ALBANY – Governor Andrew Cuomo announced today that, at the current rate of COVID-19's spread, the state's supply of ventilators will be gone in a week. At his daily press briefing, Cuomo said he has spoken with the president and vice-president, and he doesn't believe the federal government has any more ventilators to send.
“I don't think the federal government is in a position to provide ventilators to the extent that the states need them.”
Cuomo said multiple projections for the apex of the pandemic indicate it could hit in 7 days, or 21 days, or 30 days, depending on the model.
“It makes it difficult to plan, frankly,” he said. “We believe it is closer to the shorter end of the range.”
Numbers in Nassau and Westchester County are rising far faster than other counties outside of New York City. The governor said every county in the state now has a confirmed case of COVID-19, something experts predicted.
“It is false comfort to say 'we are a rural community.' New York, in many ways, is a microcosm of the United States and is probably illustrative of what is going to happen in the rest of the country.”
Cuomo said the state will shift supplies to meet the need, identifying ventilators around the state and moving them where they're needed, plus he said multiple avenues are being explored to create more options for patients who require ventilators. The state has an approved system for splitting one ventilator between two patients, and is converting both anesthesia machines and lower-pressure respirators, known as BiPAPs, into ventilators. The state is buying more BiPAP machines while still looking to purchase more ventilators, but Cuomo said there are no more to be bought.
“I don't have a New York Defense Production Act at my disposal,” Cuomo said. “And it is too late to ask a company to make them. They can't do it in time.”
But he did make a public appeal for state manufacturers to retool to make other protective equipment. He said the state would not only pay top dollar for those supplies, but would pay for whatever changes need to be made to adjust the production, so long as it's done immediately. Cuomo said the idea of creating a national buying consortium for buying is now pointless.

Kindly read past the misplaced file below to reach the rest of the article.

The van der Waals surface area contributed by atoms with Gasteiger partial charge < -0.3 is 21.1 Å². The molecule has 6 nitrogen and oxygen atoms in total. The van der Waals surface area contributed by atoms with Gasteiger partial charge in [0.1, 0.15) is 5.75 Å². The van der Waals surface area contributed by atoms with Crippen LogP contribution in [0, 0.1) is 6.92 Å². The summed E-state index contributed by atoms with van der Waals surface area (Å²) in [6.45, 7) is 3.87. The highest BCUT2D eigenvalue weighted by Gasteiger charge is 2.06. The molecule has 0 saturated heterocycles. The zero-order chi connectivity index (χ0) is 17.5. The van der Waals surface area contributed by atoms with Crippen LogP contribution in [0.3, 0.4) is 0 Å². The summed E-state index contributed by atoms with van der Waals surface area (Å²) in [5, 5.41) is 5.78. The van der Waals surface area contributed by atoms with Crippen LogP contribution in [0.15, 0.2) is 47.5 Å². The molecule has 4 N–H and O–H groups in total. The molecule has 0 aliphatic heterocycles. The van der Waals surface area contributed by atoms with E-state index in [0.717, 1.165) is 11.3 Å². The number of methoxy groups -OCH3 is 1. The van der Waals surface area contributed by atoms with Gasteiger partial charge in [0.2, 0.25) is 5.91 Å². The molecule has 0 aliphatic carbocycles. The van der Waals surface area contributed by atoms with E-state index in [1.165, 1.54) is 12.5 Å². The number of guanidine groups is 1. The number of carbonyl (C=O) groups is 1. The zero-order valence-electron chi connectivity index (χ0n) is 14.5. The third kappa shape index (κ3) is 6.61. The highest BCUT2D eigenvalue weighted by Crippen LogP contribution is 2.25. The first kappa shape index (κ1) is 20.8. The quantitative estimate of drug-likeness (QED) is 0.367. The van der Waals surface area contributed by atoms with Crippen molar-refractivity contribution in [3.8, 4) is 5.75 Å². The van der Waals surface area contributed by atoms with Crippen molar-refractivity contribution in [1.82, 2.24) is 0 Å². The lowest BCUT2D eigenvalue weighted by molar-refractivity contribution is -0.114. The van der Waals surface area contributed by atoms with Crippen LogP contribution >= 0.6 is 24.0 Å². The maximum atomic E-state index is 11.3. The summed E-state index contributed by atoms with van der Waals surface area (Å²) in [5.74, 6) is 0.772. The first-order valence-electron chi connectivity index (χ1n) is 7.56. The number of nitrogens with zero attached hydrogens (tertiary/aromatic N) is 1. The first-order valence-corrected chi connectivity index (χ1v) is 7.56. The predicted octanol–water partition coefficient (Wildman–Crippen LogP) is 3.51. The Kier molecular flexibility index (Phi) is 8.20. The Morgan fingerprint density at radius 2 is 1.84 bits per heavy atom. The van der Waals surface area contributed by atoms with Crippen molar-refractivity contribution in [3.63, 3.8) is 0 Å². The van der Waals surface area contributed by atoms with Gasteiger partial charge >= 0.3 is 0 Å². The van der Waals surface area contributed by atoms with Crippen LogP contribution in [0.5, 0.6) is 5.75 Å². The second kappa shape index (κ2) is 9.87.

“It's too late,” he said. “Our attitude here is we're on our own.”
The governor said 21,000 out-of -state medical volunteers have offered to help staff New York's health facilities, something for which he expressed deep gratitude and promised, “New Yorkers will return the favor.” He said upstate staff is being shifted to downstate facilities which are under more stress, and the transfer of downstate patients to upstate facilities has begun and will continue.
Cuomo said the New York Healthcare Exchange enrollment has been extended to May 15 and he encouraged anyone still uninsured to get coverage. He said projections show that even after the apex of the virus has hit, the virus will continue to linger through the summer.
His brother, newsman Chris Cuomo, who is isolated at home after being confirmed with the virus, appeared in a live video feed, which gave the younger Cuomo an opportunity to describe his experience and his symptoms, while also continuing the pair's now-expected sibling ribbing.
On Wednesday night, Empire State Development and the New York State Association of Realtors announced that real estate has been moved to the “essential services” category. The governor did not address the change nor did the press at the briefing ask about it. He was asked about infrastructure construction, something he said was important to prepare for getting the state back to work when the public health emergency is over.
The daily COVID-19 numbers, according to the governor, continue to trend upwards. He said there are now 92,381 positive cases and 13,383 people hospitalized. Of those hospitalized, 3396 of them are in ICU. He said 7,434 people have been discharged from the hospital, and 2,373 people have died. Almost 239,000 people have been tested. The latest model funded by the Gates Foundation predicts 93,000 people are expected to die in the US, with New York's fatalities expected to reach 16,000.